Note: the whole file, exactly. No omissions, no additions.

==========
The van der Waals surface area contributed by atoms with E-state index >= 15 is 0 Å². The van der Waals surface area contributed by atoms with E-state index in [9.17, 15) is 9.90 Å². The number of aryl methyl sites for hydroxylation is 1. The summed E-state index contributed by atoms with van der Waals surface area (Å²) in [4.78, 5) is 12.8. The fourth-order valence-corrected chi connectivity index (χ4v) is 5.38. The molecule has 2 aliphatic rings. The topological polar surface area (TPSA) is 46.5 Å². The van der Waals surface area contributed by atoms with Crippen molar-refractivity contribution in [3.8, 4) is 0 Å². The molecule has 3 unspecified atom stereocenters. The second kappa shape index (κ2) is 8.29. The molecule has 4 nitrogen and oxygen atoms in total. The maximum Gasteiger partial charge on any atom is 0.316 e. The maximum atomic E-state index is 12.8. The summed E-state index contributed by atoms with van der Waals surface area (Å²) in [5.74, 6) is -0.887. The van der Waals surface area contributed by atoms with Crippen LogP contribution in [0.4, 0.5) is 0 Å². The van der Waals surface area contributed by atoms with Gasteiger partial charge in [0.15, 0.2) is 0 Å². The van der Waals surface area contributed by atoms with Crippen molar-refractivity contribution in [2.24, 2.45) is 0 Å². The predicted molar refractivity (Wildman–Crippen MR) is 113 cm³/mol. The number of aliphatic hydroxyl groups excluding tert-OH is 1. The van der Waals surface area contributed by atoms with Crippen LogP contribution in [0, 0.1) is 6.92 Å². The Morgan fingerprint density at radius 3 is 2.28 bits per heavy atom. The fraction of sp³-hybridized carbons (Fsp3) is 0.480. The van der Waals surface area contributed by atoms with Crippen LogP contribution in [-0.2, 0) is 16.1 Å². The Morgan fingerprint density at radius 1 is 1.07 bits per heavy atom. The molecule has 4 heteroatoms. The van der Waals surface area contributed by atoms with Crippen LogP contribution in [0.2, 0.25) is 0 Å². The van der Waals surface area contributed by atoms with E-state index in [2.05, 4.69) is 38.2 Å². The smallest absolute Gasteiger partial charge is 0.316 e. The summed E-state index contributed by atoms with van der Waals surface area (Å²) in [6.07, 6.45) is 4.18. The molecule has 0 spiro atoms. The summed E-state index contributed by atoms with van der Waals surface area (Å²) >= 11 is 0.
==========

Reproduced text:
The van der Waals surface area contributed by atoms with E-state index >= 15 is 0 Å². The van der Waals surface area contributed by atoms with E-state index in [9.17, 15) is 9.90 Å². The number of aryl methyl sites for hydroxylation is 1. The summed E-state index contributed by atoms with van der Waals surface area (Å²) in [4.78, 5) is 12.8. The fourth-order valence-corrected chi connectivity index (χ4v) is 5.38. The molecule has 2 aliphatic rings. The topological polar surface area (TPSA) is 46.5 Å². The van der Waals surface area contributed by atoms with Crippen molar-refractivity contribution in [3.8, 4) is 0 Å². The molecule has 3 unspecified atom stereocenters. The second kappa shape index (κ2) is 8.29. The molecule has 4 nitrogen and oxygen atoms in total. The maximum Gasteiger partial charge on any atom is 0.316 e. The maximum atomic E-state index is 12.8. The summed E-state index contributed by atoms with van der Waals surface area (Å²) in [5.74, 6) is -0.887. The van der Waals surface area contributed by atoms with Crippen LogP contribution in [0.4, 0.5) is 0 Å². The van der Waals surface area contributed by atoms with Gasteiger partial charge in [0.15, 0.2) is 0 Å². The van der Waals surface area contributed by atoms with Crippen molar-refractivity contribution in [2.24, 2.45) is 0 Å². The predicted molar refractivity (Wildman–Crippen MR) is 113 cm³/mol. The number of aliphatic hydroxyl groups excluding tert-OH is 1. The van der Waals surface area contributed by atoms with Crippen LogP contribution in [0, 0.1) is 6.92 Å². The Morgan fingerprint density at radius 3 is 2.28 bits per heavy atom. The fraction of sp³-hybridized carbons (Fsp3) is 0.480. The van der Waals surface area contributed by atoms with Crippen LogP contribution in [-0.2, 0) is 16.1 Å². The Morgan fingerprint density at radius 1 is 1.07 bits per heavy atom. The molecule has 4 heteroatoms. The van der Waals surface area contributed by atoms with Crippen LogP contribution in [0.2, 0.25) is 0 Å². The van der Waals surface area contributed by atoms with E-state index in [2.05, 4.69) is 38.2 Å². The smallest absolute Gasteiger partial charge is 0.316 e. The summed E-state index contributed by atoms with van der Waals surface area (Å²) in [6.07, 6.45) is 4.18. The molecule has 0 spiro atoms. The summed E-state index contributed by atoms with van der Waals surface area (Å²) >= 11 is 0.